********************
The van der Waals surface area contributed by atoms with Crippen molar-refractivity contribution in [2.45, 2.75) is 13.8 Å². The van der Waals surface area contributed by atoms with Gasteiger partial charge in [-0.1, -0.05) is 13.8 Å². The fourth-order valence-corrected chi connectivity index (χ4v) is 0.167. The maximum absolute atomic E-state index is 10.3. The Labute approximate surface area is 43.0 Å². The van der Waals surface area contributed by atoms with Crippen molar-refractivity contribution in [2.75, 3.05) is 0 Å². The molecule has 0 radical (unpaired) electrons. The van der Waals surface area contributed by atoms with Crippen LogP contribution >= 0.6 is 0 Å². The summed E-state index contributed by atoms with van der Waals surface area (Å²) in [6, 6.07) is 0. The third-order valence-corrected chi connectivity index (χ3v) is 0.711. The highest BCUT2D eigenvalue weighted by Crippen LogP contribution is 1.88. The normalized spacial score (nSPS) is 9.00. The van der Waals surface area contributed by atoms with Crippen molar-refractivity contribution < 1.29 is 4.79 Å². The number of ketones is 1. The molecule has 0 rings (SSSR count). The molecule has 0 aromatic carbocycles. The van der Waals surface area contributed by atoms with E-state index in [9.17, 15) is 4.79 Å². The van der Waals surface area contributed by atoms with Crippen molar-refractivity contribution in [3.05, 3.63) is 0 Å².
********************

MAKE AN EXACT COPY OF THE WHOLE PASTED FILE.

The van der Waals surface area contributed by atoms with Crippen molar-refractivity contribution in [2.45, 2.75) is 13.8 Å². The van der Waals surface area contributed by atoms with Gasteiger partial charge in [-0.1, -0.05) is 13.8 Å². The fourth-order valence-corrected chi connectivity index (χ4v) is 0.167. The maximum absolute atomic E-state index is 10.3. The Labute approximate surface area is 43.0 Å². The van der Waals surface area contributed by atoms with Crippen molar-refractivity contribution in [2.75, 3.05) is 0 Å². The molecule has 0 radical (unpaired) electrons. The van der Waals surface area contributed by atoms with Crippen LogP contribution >= 0.6 is 0 Å². The summed E-state index contributed by atoms with van der Waals surface area (Å²) in [6, 6.07) is 0. The third-order valence-corrected chi connectivity index (χ3v) is 0.711. The highest BCUT2D eigenvalue weighted by Crippen LogP contribution is 1.88. The normalized spacial score (nSPS) is 9.00. The van der Waals surface area contributed by atoms with Crippen molar-refractivity contribution < 1.29 is 4.79 Å². The number of ketones is 1. The molecule has 0 rings (SSSR count). The molecule has 0 aromatic carbocycles. The van der Waals surface area contributed by atoms with E-state index in [9.17, 15) is 4.79 Å². The van der Waals surface area contributed by atoms with Crippen molar-refractivity contribution in [3.05, 3.63) is 0 Å².